It is tough to advance your skill when your abilities are not being challenged. As with any skill, you need to push your limits to broaden your understanding. The value of training with a beginner is not in pushing your limits. What training with a beginner does is force you into a teaching role. The best way to learn something is to have to teach it. You may think you know something, but trying to pass on your knowledge reveals gaps in your understanding. You need to fill in those gaps by approaching the skill from many different perspectives so that you can deal with the myriad of different backgrounds and unexpected questions you receive with beginners. While you may not advance your skills interacting with a beginner, you can still deepen your current level understanding and solidify your basics. That in itself is invaluable foundational training.

Training with anyone, beginner or advanced, is an opportunity for mindfulness practice. Training should always involves focusing the mind to be aware. Boredom can set in while training with a beginner, but this is a fault with the advanced practitioner rather than the beginning student. Zoning out with a beginner is losing your attention to the moment. The goal of the practice is not just to develop superior martial ability; it is also to hone one’s awareness to perceive the conditions of the moment. It is also prudent not assume that the beginner is inferior in skill. Someone trained in another art is only a beginner in your art. You need to pay attention simply because a “beginner” may still penetrate your defenses due to inattention or incomplete understanding on your part.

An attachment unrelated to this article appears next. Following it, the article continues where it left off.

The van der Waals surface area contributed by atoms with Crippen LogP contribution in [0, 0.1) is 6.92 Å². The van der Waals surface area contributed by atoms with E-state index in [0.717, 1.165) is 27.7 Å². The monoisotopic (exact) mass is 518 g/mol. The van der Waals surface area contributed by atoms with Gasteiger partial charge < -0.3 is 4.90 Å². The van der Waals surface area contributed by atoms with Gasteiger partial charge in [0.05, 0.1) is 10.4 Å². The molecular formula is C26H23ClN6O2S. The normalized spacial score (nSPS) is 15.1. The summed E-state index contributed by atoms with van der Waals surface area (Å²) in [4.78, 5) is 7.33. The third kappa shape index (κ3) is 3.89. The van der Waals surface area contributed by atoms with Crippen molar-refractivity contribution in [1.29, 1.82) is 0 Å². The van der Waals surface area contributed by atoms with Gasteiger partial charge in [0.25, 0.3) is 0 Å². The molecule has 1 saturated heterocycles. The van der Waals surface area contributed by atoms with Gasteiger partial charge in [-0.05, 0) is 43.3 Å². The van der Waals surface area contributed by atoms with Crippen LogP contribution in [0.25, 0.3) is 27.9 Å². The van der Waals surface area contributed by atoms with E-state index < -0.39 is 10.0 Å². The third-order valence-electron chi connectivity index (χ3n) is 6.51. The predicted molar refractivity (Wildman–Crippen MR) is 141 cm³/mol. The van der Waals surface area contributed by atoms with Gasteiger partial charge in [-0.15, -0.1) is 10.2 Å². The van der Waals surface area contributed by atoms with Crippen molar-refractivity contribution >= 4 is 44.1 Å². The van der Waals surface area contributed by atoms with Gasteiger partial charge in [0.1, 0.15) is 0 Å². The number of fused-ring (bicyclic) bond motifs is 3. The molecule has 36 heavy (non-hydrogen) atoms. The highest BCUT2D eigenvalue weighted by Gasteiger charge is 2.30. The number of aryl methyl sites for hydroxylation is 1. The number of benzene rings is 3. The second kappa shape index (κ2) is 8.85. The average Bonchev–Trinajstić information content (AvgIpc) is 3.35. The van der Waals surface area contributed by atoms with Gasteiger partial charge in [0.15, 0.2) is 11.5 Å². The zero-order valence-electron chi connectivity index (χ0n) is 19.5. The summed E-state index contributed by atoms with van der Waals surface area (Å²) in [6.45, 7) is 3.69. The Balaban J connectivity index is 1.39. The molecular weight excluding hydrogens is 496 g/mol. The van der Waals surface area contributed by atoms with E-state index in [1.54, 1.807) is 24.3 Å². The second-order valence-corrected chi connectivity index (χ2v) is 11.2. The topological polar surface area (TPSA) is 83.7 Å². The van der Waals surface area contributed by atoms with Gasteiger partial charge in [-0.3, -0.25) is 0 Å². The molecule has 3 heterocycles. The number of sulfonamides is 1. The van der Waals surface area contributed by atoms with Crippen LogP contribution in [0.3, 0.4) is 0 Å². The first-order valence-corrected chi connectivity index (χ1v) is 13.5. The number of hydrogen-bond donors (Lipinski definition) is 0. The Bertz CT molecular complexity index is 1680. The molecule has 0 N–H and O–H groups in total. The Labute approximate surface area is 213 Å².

With the role of the teacher, there is an element of gratification from training a beginner. It does take work to pass on knowledge, and teaching can sometimes take a fair bit of mental and physical energy. But watching the light bulbs turn on as principles click is highly satisfying. The more I teach, the more I get to observe understanding blossoming. Watching the growth of understanding is a nice perk of the teacher’s role.

Training a beginner is never really boring. The training process with a beginner can be tiring as you may need to assess and correct poor movement patterns, find ways to prod their understanding, and present concepts from multiple perspectives. All that effort can be rewarding though. You get to deepen your understanding, get extra mindfulness training, and most importantly, build up your future “advanced” training partners. (original post)


Johnny Kuo